“…This is Case Number Zero-One-Cee-R-One-Four-Four, the People Versus Henry Winsome. Morning, Mister Winsome.”

Henry Winsome stood erect before the defendants’ table, his groin at table height and his lawyer at his side. “Good morning, Your Honor.”

“Let’s get right to it.” Heidi Martin looked down with a frown upon the file she had only just opened. She looked up, and at the People. “Is this some kind of joke?”

The People looked back with a straight face. “He passed the polygraph, Your Honor.”

Her Honor continued to stare at the People. “Why don’t you drop the case?”

“It’s not like he wasn’t there, Your Honor,” the People replied.

“Polygraphs are inadmissible anyways,” Martin told herself. Then she looked up at the Defense. “Mister Winsome will need to apply for probation; I’m not going to just grant it to him.”

“Your Honor, as the People just pointed out–”

“If Mister Winsome’s innocent, he can prove his innocence before a jury of his peers. If he wishes to plead guilty, he can explain to the Probation Department why he’s guilty and how he’s going to change his guilty ways.”

You’re the one who passed this on from preliminary hearing, Your Honor.”

“And you’re the one who’s pleading guilty, Mister Winsome. Shall we proceed?”


“That’s quite a sigh, Mom.”

“It’s been quite a day.” Heidi Martin sat herself down on her son’s bed, uninvited. “How was school today?”

“You know I’m prepping for the GED,” Henry Martin replied, before pushing his glasses back up the bridge of his nose and refocusing on the book before him on his desk.

“You’re eleven.”

“You can never start too early. Just ask my sister.” Henry turned a page.

Your sister was in Philadelphia last I heard. She’s lucky I don’t issue a warrant for her arrest.”

“Because that wouldn’t look good: a female judge who can’t control her own daughter.” Henry hadn’t looked up from his newest page.

“You know I’ve given boys not much older than you extra time in jail for sarcasm.”

“Would you really throw me in jail?”

Judge Martin hesitated. “Only if you deserved it.”

“What if I didn’t?”

“What do you mean?”

“What about Henry Winsome? Do you think he deserves to go to jail?”

“How did–”

“He posted an entry on his blog.”


Henry now looked up at the computer screen hovering above his set of papers. “Says here that he passed the lie detector test.”

“A more accurate term is ‘polygraph.’” Judge Martin’s hands remained firm on the patchwork quilt beneath her. “And polygraphs are inadmissible in court.”

“Ninety-five percent accurate–”

“He pled guilty, Henry. The underlying charge is extremely serious. He needs to be punished in every which way.”

“That’s not what the People say.”

The People don’t know what’s good for them.”

“That’s quite an elitist attitude, don’t you think?”

“I’m a judge, Henry.” Judge Martin rose from her son’s bed. “I make judgments on other people.” She looked up and down the rows of books on her son’s bookshelves consuming one wall. “Did you or did you not go to school today?”

“I cannot tell a lie; therefore I won’t say anything.”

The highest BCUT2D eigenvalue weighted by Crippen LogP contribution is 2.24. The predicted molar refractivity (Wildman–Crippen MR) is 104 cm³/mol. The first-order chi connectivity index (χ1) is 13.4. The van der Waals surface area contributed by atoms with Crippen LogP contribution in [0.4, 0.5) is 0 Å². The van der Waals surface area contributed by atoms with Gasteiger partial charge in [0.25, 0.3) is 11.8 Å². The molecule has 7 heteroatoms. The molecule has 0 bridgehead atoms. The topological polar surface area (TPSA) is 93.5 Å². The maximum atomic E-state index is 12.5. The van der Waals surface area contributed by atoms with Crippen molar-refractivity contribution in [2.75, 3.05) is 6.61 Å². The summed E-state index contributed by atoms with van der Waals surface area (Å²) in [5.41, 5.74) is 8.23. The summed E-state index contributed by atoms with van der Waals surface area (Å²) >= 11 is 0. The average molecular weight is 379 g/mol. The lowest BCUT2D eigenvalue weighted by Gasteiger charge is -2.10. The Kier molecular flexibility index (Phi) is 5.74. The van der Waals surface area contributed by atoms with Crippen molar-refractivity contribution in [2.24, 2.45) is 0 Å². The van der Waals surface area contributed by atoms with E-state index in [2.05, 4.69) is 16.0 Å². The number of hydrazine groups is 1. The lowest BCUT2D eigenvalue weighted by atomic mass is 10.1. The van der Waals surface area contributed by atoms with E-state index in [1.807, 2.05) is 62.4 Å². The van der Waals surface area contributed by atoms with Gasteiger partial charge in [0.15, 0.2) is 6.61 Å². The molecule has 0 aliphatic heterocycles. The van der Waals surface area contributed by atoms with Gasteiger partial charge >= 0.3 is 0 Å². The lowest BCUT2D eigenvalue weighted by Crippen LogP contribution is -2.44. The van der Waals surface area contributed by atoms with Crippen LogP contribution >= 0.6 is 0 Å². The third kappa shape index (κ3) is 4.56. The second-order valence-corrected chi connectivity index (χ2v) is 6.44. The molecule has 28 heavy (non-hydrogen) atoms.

Judge Martin’s index finger came to a rest upon one of the dustier tomes. “Remember this book, American Fables, I bought you when you were six?”

“Pulling out the story of George Washington and the Cherry Tree?”

The tome came to a rest in the judge’s right hand. “And did not young George answer his father Augustine when asked about the Cherry Tree?”

“Augustine.” Young Henry Martin tapped the pages of his book with a pen that seemed to have come out of nowhere. “Saint Augustine wrote the Confessions, did he not? Augustine had his confessions. Do you, Mom?”

“Not to an eleven-year-old boy, I don’t.”

Henry looked back at the computer screen. “What of Henry Winsome, Mom? You sent his case on from preliminary hearing, and not on its merits–”

“As I said then, and as I’ll say now, I have to view the evidence in the light most favorable to the People–”

“You define ‘evidence’ as the contradictory testimony of a single witness?”

“It was a preliminary hearing–”

“And yet at the plea hearing you didn’t view things in quite the same light–”

Judge Martin sighed again, this time with the same force that put the dusty Fables back in its place. “I’m done arguing with an eleven-year-old.”

“How many more Henry Winsomes are there in this world, Mom, human beings shown not a ray of light in their favor? How many more cherry trees did you have to chop down to make that district judge gavel of yours?”

“Goodbye, Henry.” Judge Martin left her son’s room in a flash, leaving a smirking boy alone with his books and his computer.


“Now would be a good time to get some rest, Your Honor.”

Judge Martin looked up from the paperwork on the bungalow desk illuminated by a solitary lamp in the darkness. “Something tells me ‘rest’ is not what you have in mind.”

Michael Martin spit his toothpaste foam into the bathroom sink. “What makes you think that?” He rinsed.

“You’re standing in the nude.”

Her Honor’s husband dried his hands and crossed into the bungalow’s main room. “We are on vacation. Sans kids.”

“Speaking of ‘kids,’ have you heard from our daughter?” Her Honor’s eyes were back upon the homework before her.

“Not since the postcard from Shiloh, Tennessee.” Mr. Martin sat himself at the foot of the bed. “She said she’d be back in September.”

“Well, it’s September.” A shiver ran through Judge Martin’s body when she turned a page. “Warm up the bed. I’ll join you in a minute.”

Mr. Martin proceeded to do as he was told, like the good boy that he was. “Not going to tell me what you’re working on?”